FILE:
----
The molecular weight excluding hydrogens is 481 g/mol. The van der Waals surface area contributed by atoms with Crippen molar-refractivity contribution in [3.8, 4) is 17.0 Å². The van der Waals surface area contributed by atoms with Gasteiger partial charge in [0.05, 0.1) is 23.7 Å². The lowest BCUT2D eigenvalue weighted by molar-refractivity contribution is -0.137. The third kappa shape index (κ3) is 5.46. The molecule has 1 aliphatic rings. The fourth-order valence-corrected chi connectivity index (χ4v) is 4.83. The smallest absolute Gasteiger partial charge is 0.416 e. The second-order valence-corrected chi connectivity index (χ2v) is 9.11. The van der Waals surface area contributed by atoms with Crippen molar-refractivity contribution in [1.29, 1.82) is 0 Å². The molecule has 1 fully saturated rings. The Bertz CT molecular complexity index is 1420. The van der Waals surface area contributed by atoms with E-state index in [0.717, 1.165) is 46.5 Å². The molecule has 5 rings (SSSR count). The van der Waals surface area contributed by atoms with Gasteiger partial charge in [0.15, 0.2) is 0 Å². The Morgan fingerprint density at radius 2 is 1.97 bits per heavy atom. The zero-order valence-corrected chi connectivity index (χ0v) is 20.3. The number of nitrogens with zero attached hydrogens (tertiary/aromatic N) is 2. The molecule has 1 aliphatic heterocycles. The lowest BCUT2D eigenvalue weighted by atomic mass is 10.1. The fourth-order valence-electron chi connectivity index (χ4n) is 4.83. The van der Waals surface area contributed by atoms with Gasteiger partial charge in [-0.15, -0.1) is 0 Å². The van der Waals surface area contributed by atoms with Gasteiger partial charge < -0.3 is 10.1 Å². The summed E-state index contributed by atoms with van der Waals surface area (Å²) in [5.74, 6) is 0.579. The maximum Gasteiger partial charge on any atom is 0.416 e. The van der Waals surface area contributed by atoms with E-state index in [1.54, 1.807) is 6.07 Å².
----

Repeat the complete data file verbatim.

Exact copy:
The molecular weight excluding hydrogens is 481 g/mol. The van der Waals surface area contributed by atoms with Crippen molar-refractivity contribution in [3.8, 4) is 17.0 Å². The van der Waals surface area contributed by atoms with Gasteiger partial charge in [0.05, 0.1) is 23.7 Å². The lowest BCUT2D eigenvalue weighted by molar-refractivity contribution is -0.137. The third kappa shape index (κ3) is 5.46. The molecule has 1 aliphatic rings. The fourth-order valence-corrected chi connectivity index (χ4v) is 4.83. The smallest absolute Gasteiger partial charge is 0.416 e. The second-order valence-corrected chi connectivity index (χ2v) is 9.11. The van der Waals surface area contributed by atoms with Crippen molar-refractivity contribution in [1.29, 1.82) is 0 Å². The molecule has 1 fully saturated rings. The Bertz CT molecular complexity index is 1420. The van der Waals surface area contributed by atoms with E-state index in [0.717, 1.165) is 46.5 Å². The molecule has 5 rings (SSSR count). The van der Waals surface area contributed by atoms with Gasteiger partial charge in [0.15, 0.2) is 0 Å². The Morgan fingerprint density at radius 2 is 1.97 bits per heavy atom. The zero-order valence-corrected chi connectivity index (χ0v) is 20.3. The number of nitrogens with zero attached hydrogens (tertiary/aromatic N) is 2. The molecule has 1 aliphatic heterocycles. The lowest BCUT2D eigenvalue weighted by atomic mass is 10.1. The fourth-order valence-electron chi connectivity index (χ4n) is 4.83. The van der Waals surface area contributed by atoms with Gasteiger partial charge in [-0.15, -0.1) is 0 Å². The van der Waals surface area contributed by atoms with Gasteiger partial charge < -0.3 is 10.1 Å². The summed E-state index contributed by atoms with van der Waals surface area (Å²) in [5.74, 6) is 0.579. The maximum Gasteiger partial charge on any atom is 0.416 e. The van der Waals surface area contributed by atoms with E-state index in [1.54, 1.807) is 6.07 Å².